There was a persistent high level fog all summer which would not clear despite sun or rain. Sunsets were red all summer and the effects of the explosion of Mount Tambora are easy for us to surmise in retrospect.

People tried to explain why the disastrous weather was happening. The dim red sky made it possible to see large dark spots on the sun with the naked eye and the New Brunswick Royal Gazette reported that “It is often asked if the extraordinary coldness of the season be not caused by these spots?” Other explanations were less scientific. Sinners were under suspicion while others suggested that Benjamin Franklin’s lightning rod experiments had gone awry. There were also rumours that a great sheet of ice had detached from the arctic and had floated southward to cool the Maritimes.

These events were not restricted to the Maritimes, however, or just to eastern North America. It was a northern hemisphere event caused by the volcanic eruption and the low solar activity. The greatest effects were in the northern U.S., eastern Canada and Europe but also extended to Russia and China. Demonstrations, riots and looting occurred at several places in Europe. There were cholera outbreaks in India due to late monsoons and typhus broke out in Ireland due to the famine. The typhus persisted and 100,000 Irish people died over the next few years. 1816 was the year that was called the year without a summer, or the summer that never was, or poverty year, or eighteen hundred and froze to death, or the terrible summer we froze to death. It has also been called black summer and mackerel year, because that is what some New Hampshire farmers fed their pigs.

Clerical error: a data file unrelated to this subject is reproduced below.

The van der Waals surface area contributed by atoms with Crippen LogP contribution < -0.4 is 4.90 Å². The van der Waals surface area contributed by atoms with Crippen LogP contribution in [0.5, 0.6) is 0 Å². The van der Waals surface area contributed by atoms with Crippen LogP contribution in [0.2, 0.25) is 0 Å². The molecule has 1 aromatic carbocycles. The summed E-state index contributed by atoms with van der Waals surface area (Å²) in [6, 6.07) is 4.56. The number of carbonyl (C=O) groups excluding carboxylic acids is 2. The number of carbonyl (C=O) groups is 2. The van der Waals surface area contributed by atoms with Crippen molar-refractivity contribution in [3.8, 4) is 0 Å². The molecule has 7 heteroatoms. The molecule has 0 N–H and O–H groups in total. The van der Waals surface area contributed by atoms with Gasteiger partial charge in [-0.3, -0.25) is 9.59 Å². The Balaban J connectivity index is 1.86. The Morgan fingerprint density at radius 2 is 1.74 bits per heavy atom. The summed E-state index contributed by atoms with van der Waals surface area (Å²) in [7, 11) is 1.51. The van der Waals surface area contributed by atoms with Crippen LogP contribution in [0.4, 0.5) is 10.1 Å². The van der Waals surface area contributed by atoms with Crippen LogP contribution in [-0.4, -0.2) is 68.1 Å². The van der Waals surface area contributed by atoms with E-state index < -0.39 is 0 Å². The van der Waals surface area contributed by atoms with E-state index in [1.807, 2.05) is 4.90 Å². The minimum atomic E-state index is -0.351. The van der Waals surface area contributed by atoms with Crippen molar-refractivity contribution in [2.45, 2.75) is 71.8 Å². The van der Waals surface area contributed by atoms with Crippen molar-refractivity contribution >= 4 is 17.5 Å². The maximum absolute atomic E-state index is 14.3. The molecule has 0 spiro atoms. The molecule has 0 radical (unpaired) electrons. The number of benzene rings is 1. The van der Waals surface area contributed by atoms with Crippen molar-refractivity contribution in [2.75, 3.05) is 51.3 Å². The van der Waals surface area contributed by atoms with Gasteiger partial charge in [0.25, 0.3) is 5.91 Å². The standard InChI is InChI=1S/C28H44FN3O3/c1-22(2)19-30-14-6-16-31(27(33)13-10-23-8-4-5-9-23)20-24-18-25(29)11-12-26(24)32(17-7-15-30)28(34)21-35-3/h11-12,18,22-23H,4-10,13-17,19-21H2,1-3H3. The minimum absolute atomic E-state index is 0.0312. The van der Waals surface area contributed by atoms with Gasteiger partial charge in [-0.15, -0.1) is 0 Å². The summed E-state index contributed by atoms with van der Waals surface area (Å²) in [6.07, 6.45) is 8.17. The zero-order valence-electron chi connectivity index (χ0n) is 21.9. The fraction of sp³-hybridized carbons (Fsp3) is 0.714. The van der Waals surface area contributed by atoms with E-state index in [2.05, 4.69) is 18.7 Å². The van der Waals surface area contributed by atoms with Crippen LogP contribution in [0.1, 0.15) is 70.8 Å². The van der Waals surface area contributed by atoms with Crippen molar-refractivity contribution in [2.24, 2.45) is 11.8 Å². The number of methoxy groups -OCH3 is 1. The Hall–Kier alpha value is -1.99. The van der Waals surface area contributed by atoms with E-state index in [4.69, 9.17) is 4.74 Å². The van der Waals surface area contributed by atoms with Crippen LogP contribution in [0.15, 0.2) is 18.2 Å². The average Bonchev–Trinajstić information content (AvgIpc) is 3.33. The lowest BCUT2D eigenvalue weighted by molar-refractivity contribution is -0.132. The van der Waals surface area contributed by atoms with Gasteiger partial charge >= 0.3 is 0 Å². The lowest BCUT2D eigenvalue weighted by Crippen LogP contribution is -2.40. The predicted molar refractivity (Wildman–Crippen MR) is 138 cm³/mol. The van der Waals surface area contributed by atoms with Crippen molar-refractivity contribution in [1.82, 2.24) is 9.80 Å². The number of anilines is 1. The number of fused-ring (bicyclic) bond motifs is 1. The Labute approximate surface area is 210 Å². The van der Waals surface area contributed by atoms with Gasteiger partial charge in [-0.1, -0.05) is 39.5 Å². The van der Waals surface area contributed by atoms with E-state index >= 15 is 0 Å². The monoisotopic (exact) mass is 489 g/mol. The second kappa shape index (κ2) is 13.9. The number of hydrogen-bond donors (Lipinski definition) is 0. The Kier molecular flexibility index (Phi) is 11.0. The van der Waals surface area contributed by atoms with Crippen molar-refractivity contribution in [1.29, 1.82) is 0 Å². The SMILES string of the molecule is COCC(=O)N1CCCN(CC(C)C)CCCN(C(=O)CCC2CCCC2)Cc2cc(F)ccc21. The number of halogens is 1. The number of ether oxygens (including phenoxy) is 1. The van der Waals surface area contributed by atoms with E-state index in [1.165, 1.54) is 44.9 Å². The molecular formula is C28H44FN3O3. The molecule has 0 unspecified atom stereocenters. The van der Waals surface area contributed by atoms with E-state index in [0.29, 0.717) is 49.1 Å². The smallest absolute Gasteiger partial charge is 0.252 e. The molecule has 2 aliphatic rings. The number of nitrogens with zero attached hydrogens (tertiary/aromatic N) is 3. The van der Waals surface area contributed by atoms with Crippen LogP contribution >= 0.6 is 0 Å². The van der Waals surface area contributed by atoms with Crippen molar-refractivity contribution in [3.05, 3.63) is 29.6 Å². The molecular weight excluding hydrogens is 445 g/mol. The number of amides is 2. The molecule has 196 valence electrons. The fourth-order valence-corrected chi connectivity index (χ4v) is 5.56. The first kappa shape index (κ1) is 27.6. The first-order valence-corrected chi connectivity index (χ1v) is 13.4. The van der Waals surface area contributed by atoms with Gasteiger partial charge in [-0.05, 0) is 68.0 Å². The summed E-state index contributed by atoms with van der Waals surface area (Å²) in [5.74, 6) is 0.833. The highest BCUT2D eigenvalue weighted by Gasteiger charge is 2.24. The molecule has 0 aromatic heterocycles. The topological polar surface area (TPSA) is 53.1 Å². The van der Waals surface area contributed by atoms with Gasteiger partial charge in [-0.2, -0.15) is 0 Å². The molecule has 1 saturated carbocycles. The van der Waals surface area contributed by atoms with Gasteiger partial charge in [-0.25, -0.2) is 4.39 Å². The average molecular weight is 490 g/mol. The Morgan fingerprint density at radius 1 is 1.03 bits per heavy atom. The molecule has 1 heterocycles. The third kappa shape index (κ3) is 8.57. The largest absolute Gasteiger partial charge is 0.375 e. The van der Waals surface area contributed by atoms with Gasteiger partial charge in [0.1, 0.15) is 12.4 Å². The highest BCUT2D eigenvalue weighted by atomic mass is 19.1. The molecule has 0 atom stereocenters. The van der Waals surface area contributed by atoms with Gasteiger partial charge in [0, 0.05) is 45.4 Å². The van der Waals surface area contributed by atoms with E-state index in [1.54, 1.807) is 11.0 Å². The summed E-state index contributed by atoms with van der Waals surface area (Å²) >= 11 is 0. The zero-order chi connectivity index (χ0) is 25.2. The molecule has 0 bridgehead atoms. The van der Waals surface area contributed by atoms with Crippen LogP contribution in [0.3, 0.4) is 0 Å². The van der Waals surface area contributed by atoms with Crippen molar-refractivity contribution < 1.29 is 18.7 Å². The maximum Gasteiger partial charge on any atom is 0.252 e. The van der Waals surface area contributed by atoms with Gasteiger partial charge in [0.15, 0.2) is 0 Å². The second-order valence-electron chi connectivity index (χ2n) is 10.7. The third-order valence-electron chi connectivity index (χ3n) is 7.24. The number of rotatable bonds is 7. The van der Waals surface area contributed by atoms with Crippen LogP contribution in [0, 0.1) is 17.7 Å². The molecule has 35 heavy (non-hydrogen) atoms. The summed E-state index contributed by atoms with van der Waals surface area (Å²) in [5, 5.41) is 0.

The unusual solar event had been taking place for several years, and continued beyond the year without a summer. The frogs were still not interested in romance until late May in 1817, for example, but conditions improved and returned to normal over the next several years.

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Written by johnwood1946

October 24, 2012 at 9:56 AM

Posted in Uncategorized